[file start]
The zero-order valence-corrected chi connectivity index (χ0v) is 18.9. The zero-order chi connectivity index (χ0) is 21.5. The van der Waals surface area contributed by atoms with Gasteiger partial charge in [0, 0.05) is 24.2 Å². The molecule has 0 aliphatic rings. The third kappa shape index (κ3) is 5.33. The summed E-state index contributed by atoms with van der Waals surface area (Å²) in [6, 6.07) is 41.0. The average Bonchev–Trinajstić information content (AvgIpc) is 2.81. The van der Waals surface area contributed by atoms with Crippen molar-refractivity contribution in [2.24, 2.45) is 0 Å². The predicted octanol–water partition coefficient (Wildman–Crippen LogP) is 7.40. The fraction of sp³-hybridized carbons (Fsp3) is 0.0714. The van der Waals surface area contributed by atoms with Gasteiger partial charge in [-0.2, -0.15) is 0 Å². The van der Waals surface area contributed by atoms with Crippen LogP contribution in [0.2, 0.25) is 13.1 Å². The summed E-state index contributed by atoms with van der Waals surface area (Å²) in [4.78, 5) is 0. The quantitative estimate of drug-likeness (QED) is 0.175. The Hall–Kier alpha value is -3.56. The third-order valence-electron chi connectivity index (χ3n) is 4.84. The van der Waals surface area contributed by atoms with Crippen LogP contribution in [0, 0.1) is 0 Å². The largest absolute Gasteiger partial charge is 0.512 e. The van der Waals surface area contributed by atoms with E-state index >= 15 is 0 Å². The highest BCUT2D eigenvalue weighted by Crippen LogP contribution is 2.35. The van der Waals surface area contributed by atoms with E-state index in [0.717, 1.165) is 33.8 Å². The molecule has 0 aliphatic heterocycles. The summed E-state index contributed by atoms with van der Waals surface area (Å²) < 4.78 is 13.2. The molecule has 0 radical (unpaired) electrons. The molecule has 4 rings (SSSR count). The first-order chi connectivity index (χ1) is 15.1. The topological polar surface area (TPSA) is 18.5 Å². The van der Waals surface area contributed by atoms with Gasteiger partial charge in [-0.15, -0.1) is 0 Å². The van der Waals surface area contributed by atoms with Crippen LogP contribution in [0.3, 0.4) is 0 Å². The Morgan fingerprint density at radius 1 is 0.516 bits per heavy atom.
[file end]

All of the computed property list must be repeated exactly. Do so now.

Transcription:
The zero-order valence-corrected chi connectivity index (χ0v) is 18.9. The zero-order chi connectivity index (χ0) is 21.5. The van der Waals surface area contributed by atoms with Gasteiger partial charge in [0, 0.05) is 24.2 Å². The molecule has 0 aliphatic rings. The third kappa shape index (κ3) is 5.33. The summed E-state index contributed by atoms with van der Waals surface area (Å²) in [6, 6.07) is 41.0. The average Bonchev–Trinajstić information content (AvgIpc) is 2.81. The van der Waals surface area contributed by atoms with Crippen molar-refractivity contribution in [2.24, 2.45) is 0 Å². The predicted octanol–water partition coefficient (Wildman–Crippen LogP) is 7.40. The fraction of sp³-hybridized carbons (Fsp3) is 0.0714. The van der Waals surface area contributed by atoms with Gasteiger partial charge in [-0.2, -0.15) is 0 Å². The van der Waals surface area contributed by atoms with Crippen LogP contribution in [0.2, 0.25) is 13.1 Å². The summed E-state index contributed by atoms with van der Waals surface area (Å²) in [4.78, 5) is 0. The quantitative estimate of drug-likeness (QED) is 0.175. The Hall–Kier alpha value is -3.56. The third-order valence-electron chi connectivity index (χ3n) is 4.84. The van der Waals surface area contributed by atoms with Crippen LogP contribution in [0, 0.1) is 0 Å². The largest absolute Gasteiger partial charge is 0.512 e. The van der Waals surface area contributed by atoms with E-state index >= 15 is 0 Å². The highest BCUT2D eigenvalue weighted by Crippen LogP contribution is 2.35. The van der Waals surface area contributed by atoms with E-state index in [0.717, 1.165) is 33.8 Å². The molecule has 0 aliphatic heterocycles. The summed E-state index contributed by atoms with van der Waals surface area (Å²) < 4.78 is 13.2. The molecule has 0 radical (unpaired) electrons. The molecule has 4 rings (SSSR count). The first-order chi connectivity index (χ1) is 15.1. The topological polar surface area (TPSA) is 18.5 Å². The van der Waals surface area contributed by atoms with Gasteiger partial charge in [-0.15, -0.1) is 0 Å². The van der Waals surface area contributed by atoms with Crippen LogP contribution in [0.3, 0.4) is 0 Å². The Morgan fingerprint density at radius 1 is 0.516 bits per heavy atom.